It’s easy to give Peter a hard time. One of the most well-known of Jesus’ disciples, Peter was the doubter. He was the denier. He was the one who never seemed all the way “in” with Jesus. Even after witnessing the resurrected Christ, with his very own eyes, Peter still caved into legalistic peer pressure. As a result of these many missteps and more, Peter is featured in many sermons and lessons as the poster child for “what not to do.” Don’t be like Peter, we say.
Lately, however, I have been rethinking this portrait of Peter. In Matthew chapter 14, we encounter one of the most famous stories about Jesus, the miracle of walking on water. In it, we read of Jesus strolling across a stormy sea to reach his disciples in distress. Peter, who can hardly believe his eyes, calls out to Jesus:
“Lord, if it’s you, tell me to come to you on the water.”
“Come,” Jesus commands.
So Peter obeys. He steps out of the boat, takes a few shaky steps, then catches site of the waves. That’s the moment when his fear overcomes him, and he begins to sink. “Lord, save me!” he cries.
At least, that’s how I used to interpret this story. Only recently did I notice something completely new, which will forever change the way I read it.
Although Peter did doubt, and although Jesus did chastise him for his lack of faith, Peter was the only one who got out of the boat. Do you know who didn’t get out of the boat? The rest of the disciples. There were eleven other followers of Jesus who clung to the ship for dear life. Not a single one of Peter’s closest friends had the courage to join him.
Once I realized this, it was a game changer. This story is not simply about faith and doubt; this story is about the loneliness of leadership and walking by faith. This story is a picture of those wobbly first steps, when we separate ourselves from the pack and walk toward God in trust. This story captures the isolation of that moment, when we follow God’s leading into the risk, and none of our friends go with us. Maybe they don’t go with us because they aren’t called, or they won’t go with us because they’re afraid, but the reason doesn’t matter. Either way, it’s terrifying. Walking by faith, and leading by faith, is a vulnerable thing to do, so it’s normal to feel unsure of ourselves. That’s what leadership is like.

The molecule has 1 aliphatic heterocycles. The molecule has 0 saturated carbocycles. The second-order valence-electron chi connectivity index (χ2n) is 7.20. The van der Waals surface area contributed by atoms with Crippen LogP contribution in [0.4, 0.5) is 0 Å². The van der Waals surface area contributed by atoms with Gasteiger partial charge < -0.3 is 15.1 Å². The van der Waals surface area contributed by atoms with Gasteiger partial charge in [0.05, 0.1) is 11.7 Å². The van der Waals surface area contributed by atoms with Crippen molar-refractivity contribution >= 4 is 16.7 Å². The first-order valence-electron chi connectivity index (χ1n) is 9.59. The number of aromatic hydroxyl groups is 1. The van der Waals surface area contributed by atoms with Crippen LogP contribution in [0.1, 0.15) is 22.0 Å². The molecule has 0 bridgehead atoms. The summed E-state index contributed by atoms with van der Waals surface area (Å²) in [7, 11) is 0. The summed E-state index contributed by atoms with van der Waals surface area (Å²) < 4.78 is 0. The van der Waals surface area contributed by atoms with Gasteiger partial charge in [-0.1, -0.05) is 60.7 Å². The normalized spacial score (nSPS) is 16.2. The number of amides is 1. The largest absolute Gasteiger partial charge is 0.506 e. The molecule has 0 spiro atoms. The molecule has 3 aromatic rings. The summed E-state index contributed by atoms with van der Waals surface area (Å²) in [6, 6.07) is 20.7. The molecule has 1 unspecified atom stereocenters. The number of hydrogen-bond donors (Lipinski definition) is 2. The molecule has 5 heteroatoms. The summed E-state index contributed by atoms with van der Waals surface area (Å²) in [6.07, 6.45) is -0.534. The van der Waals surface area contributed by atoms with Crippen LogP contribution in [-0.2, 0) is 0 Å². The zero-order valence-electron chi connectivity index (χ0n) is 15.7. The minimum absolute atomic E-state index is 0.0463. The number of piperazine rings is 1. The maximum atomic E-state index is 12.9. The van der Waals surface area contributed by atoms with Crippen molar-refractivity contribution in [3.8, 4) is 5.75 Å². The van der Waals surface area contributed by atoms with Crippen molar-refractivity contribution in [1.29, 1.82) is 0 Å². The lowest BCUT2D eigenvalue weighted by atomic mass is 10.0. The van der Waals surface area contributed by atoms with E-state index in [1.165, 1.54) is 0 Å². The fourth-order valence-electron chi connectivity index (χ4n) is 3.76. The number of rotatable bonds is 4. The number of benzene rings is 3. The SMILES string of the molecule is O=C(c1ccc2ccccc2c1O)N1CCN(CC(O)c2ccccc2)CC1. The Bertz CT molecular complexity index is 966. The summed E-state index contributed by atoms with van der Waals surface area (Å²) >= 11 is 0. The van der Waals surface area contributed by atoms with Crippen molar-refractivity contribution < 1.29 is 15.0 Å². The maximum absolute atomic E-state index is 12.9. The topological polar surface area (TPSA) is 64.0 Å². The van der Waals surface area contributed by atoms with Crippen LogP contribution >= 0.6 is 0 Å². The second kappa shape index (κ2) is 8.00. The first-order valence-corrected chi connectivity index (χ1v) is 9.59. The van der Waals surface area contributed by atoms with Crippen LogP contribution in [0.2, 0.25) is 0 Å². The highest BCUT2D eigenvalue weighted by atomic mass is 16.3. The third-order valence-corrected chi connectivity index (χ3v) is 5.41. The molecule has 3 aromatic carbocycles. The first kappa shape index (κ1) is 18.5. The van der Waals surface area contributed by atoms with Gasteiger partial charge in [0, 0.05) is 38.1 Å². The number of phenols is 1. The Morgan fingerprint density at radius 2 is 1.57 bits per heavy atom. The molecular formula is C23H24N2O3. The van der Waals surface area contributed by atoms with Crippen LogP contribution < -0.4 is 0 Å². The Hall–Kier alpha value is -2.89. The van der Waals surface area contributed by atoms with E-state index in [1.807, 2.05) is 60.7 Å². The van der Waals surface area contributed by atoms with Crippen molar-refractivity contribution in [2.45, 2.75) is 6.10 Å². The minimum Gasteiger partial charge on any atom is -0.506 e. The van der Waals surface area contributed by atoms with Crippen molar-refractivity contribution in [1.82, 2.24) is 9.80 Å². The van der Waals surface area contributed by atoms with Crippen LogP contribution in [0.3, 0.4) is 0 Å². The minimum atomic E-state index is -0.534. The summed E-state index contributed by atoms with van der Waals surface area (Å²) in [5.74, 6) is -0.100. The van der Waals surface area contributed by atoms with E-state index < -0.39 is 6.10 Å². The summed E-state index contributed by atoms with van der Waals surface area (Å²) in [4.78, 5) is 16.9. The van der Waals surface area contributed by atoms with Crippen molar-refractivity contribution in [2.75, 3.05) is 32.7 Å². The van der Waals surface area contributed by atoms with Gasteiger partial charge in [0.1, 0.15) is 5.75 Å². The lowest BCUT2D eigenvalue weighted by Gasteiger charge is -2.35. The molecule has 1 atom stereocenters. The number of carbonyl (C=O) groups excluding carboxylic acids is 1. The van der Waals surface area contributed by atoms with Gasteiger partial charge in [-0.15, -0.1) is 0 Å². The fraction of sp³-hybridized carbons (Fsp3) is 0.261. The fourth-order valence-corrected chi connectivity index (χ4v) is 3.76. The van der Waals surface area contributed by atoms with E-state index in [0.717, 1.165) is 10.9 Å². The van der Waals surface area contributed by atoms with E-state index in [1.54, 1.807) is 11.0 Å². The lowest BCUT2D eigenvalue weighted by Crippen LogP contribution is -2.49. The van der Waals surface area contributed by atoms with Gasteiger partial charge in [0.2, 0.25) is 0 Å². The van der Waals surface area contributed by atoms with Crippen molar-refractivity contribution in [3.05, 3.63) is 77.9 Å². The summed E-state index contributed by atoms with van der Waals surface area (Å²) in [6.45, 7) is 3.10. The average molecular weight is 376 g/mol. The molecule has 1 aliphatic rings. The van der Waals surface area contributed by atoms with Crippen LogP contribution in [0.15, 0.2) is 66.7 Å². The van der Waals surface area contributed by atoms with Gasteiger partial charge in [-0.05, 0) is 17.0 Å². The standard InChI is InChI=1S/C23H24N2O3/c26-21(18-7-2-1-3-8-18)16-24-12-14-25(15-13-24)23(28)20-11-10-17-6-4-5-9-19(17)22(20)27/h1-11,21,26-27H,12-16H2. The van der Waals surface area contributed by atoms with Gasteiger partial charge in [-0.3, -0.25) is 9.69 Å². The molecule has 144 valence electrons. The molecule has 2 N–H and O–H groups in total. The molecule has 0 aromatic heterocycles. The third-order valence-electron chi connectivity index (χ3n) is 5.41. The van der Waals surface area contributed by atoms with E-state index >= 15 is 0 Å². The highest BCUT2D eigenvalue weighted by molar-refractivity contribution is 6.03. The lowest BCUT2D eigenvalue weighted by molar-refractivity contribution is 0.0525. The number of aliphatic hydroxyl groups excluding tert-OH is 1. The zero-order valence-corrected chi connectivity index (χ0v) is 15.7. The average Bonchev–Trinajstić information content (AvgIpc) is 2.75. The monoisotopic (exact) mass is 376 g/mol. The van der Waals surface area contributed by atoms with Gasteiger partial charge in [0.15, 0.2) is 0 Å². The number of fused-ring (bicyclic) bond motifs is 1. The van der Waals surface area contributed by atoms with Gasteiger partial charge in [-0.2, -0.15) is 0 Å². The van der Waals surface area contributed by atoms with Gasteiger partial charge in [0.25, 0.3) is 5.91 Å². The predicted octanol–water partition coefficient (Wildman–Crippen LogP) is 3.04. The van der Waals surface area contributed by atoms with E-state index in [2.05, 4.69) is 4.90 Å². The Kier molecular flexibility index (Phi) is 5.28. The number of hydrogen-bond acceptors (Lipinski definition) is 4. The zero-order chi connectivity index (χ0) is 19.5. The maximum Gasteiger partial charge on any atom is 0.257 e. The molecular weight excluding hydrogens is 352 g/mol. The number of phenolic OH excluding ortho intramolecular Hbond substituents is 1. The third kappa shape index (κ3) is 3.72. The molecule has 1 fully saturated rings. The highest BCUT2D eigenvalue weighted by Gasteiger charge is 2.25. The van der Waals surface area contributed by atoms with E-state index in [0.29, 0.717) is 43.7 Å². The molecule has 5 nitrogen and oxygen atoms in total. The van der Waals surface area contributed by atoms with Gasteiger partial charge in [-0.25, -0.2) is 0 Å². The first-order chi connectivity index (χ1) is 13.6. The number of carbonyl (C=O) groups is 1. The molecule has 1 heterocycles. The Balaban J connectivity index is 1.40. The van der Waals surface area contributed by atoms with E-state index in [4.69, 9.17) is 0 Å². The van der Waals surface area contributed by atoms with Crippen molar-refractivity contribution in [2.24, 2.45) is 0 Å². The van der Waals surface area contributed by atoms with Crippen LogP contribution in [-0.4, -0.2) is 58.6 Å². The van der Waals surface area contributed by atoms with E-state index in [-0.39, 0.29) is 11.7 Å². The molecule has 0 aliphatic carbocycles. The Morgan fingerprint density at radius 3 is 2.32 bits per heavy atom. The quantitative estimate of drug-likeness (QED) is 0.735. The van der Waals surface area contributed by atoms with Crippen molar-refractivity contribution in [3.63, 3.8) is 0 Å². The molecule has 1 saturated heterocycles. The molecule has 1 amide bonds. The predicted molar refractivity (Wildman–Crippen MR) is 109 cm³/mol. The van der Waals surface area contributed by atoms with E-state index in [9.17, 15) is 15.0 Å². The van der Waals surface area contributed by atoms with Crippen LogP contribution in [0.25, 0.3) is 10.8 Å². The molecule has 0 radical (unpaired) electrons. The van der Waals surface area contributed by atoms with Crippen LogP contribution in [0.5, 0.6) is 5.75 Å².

When read through that lens, this story breathes new life into me. It’s giving me the fortitude to step out of the boat, even when the waves are high and I’m going it alone. Because this is what this story tells us, and this is what I know: it’s better to be in the waves with Jesus, than in the boat without him.
Of course, none of this precludes the importance of seeking wisdom. If you sense God calling you to step out in faith, seek solid counsel. Listen to godly feedback. Be receptive to legitimate concerns.
But do all this knowing that even when the call is clear, real and confirmed, not everyone will understand it, not everyone will support you, and not everyone will go with you. This is painful and hard and as lonely as it can be, but this is what it means to be a leader. If God is calling you out of the boat, whatever that might mean, be like Peter. Step out of the boat.
Sharon Hodde Miller is a writer, speaker, pastor's wife, PhD, and mom. She blogs at SheWorships.com, and she is the author of Free of Me: Why Life Is Better When It’s Not about You (2017). You can connect with Sharon on Instagram.